1. Introduction Much of the research on language in science teaching has focused on ways of supporting learners (and teachers) in multilingual classrooms where English is the language of learning and teaching (LoLT) (see for instance Desai [5]; Msimanga & Lelliott [24]. IsiXhosa is one of the languages that are used LoLT in schools in South Africa at some primary and secondary schools in South Africa. This is done with the agreement of the School Governing Body and School Management Team in cases where the majority of learners are isiXhosa 1st language speakers. Research into pedagogic issues arising from science classrooms where isiXhosa is the LoLT has focused on the attitudes of various stakeholders (learners, teachers, parents) to the use of the indigenous language as LoLT. Interestingly, the bulk of current research in this area is focused on the use of indigenous languages in teaching science and engineering at tertiary level; Madiba, [19]. A
second body of research on the use of indigenous languages in science teaching has focused on the linguistic issues. Accepting that science discourse has its own genre; Lemke [17], the classic work of Dlodlo [7] shows that students of science whose mother tongue has not been used in scientific discourse have "very special additional difficulties of cognition and understanding", because they cannot "appeal to translation into the mother tongue for resolution of doubt or dissipation of ignorance". Nomlomo and Mbekwa's [20] work is limited to linguistic issues of science terminology and lack of training in using indigenous languages as LoLT. In contrast, this paper explores the under-researched areas of the role of culture in using an indigenous language; specifically isiXhosa to teach science subjects at primary school level. The purpose of this study is to identify and offer solutions to the main challenges that are experienced by pre-service teachers in using isiXhosa as a medium of instruction in teaching scientific subjects such as Biology, Geography and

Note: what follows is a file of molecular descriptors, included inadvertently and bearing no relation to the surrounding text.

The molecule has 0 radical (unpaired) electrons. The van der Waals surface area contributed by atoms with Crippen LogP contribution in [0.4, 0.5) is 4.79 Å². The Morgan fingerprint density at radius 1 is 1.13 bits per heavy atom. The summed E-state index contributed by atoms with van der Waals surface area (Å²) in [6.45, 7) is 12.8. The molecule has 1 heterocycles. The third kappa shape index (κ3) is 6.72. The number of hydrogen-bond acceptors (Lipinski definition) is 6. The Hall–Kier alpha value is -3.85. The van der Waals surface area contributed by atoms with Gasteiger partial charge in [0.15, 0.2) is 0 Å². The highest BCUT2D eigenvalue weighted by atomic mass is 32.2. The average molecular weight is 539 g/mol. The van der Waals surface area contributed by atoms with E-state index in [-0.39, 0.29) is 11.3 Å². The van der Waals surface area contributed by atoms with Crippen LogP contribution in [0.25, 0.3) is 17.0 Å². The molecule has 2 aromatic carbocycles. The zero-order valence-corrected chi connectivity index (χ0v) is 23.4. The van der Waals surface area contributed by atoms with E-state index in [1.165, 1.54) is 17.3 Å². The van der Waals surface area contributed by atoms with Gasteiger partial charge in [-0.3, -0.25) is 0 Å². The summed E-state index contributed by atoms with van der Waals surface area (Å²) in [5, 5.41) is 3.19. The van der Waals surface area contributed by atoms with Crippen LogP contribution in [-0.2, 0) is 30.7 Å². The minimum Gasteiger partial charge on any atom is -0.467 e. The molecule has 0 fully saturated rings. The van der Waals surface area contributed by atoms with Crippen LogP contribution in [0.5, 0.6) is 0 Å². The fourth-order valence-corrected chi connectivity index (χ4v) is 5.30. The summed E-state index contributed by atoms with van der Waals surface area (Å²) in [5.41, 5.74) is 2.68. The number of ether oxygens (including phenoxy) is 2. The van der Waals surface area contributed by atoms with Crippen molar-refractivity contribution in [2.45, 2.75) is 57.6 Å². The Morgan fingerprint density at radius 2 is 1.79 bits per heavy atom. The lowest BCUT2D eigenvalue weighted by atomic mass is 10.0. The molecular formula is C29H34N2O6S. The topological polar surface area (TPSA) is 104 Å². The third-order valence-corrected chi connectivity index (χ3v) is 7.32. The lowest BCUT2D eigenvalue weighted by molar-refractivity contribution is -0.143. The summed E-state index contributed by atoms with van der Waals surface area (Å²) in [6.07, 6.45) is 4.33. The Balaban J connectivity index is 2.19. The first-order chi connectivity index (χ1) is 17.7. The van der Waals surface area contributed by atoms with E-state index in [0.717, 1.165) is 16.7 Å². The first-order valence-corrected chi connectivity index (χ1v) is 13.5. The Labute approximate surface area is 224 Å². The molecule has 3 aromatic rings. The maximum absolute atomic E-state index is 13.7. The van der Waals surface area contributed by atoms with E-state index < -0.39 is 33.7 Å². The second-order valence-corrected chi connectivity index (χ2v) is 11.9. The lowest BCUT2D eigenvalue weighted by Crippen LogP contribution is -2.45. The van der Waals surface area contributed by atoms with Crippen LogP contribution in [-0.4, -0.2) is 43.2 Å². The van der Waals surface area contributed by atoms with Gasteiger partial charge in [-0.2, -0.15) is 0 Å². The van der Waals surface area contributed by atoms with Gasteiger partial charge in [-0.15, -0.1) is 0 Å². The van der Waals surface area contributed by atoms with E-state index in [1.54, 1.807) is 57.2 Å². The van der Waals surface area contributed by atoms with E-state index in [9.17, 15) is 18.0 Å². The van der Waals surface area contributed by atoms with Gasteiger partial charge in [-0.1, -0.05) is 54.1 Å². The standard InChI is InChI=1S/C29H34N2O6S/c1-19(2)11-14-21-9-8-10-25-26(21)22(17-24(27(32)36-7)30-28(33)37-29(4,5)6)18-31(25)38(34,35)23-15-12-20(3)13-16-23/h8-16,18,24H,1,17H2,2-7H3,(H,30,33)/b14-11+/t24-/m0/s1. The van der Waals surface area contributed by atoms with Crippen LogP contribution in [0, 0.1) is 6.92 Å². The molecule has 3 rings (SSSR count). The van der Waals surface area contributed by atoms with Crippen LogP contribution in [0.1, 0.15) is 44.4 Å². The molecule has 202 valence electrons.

159
Nozuko Zukiswa Gxekwa and Nomsa Satyo: The Role of Culture in the Experiences of Pre-Service Teachers in
Using IsiXhosa to Teach Science Subjects in Grade 4-9